The Nigerian government has shown dedication to diversify its economy and curb greenhouse gas emissions. There have been ongoing discussions regarding the promotion of renewable energy sources such as solar and wind power, with the aim of exploring new opportunities. Nigeria, like many other countries, have made changes to its energy policies and approaching response to global interests in a just energy
transition. Simply put, Nigeria's president has called for an equitable balance between fossil fuel and green energy in the race of energy transition.
Be that as it may, Nigerians President has also stated that oil still remains Nigeria's biggest exchange and like many African countries Nigeria still needs to explore its hydrocarbons to help provide power to millions of people without electricity and economic development of the nation. Thus, it is evident that there would be continues grant of oil and gas licences in this regime albeit exploring other forms of cleaner energies in pursuit of energy transition.
Q5. As an energy lawyer, what practical skill set would you say is required to succeed as a working professional in your industry?
As an energy lawyer, possessing a robust skill set is paramount to excel in the dynamic and multifaceted energy industry. Key skills that contribute to professional success in this field include specialized expertise in energy-related laws and regulations, a keen sense of analytical and problem-solving abilities to address complex legal challenges, and exceptional negotiation and communication skills to advocate effectively for clients.
Moreover, a successful energy lawyer should also possess a strong business acumen, enabling them to comprehend the commercial intricacies of the industry and provide strategic legal advice that aligns with clients' commercial objectives. Furthermore, adaptability is of utmost importance in navigating the ever changing energy landscape, especially in light of the ongoing energy transition process. Being proactive in staying abreast of industry developments and embracing innovation are critical traits that empower energy lawyers to navigate emerging legal challenges and opportunities in the pursuit of sustainable and just energy solutions.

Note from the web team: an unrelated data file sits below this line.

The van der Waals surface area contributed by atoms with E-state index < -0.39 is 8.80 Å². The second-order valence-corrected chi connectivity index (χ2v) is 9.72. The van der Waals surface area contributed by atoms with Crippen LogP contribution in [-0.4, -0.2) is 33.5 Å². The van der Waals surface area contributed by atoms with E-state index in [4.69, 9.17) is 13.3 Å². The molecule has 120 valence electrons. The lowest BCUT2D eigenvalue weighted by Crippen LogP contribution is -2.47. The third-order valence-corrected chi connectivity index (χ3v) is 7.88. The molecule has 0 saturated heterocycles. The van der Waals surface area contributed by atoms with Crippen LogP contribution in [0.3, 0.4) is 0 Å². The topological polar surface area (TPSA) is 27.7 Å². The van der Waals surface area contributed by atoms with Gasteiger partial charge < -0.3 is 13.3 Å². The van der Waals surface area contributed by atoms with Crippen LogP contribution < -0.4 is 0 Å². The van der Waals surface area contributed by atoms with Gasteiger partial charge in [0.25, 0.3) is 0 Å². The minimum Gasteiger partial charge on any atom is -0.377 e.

In summary, a well-rounded skill set comprising expertise, critical thinking, persuasive communication, commercial awareness, and adaptability are the key components that underpin success as a legal professional in the energy industry.
Q6. Egypt has confirmed plans for a 500MW onshore windfarm, which will make it the largest of its kind in Africa (See here). What are Nigeria's future plans for onshore wind?
The Northern region of Nigeria holds significant potential for onshore wind installations. Surprisingly, despite the Nigerian Meteorological Agency operating stations, the only large-scale onshore wind turbine in Nigeria can be found in Rimi Local Government Area, Katsina state, with an estimated output capacity of 10MW. The Federal Government of Nigeria has shown significant effort to promote renewable energy in Nigeria, including onshore wind energy as succinctly captured in the newly passed Electricity Act 2023. The Act makes robust provisions for the utilization of renewable energy sources in the energy mix. Section 3 2)(a) provides for development of the electric power sector based on optimization of renewable energy sources such as wind, solar, hydro etc. other sections of the act promoting wind energy include; Ss 80, 166, an 171 of the Electricity Act 2023. However, as it is in every industry and nation, policy and regulation making is only but a step in the right direction. The crucial part is actually following through and implementing all provisions of the policies and regulations.
Q7. What is your professional outlook for the UK African energy and infrastructure industry over the next 3–5 years?
In the coming 3-5 years, I look forward to a substantial expansion and numerous investment prospects in the UK African energy and infrastructure industry. The African continent, known for its abundant natural resources and increasing population, offers an appealing market for energy and infrastructure ventures. The UK's proficiency in energy technology and financial capabilities positions it as a key player, collaborating with African nations to establish sustainable projects in the energy industry.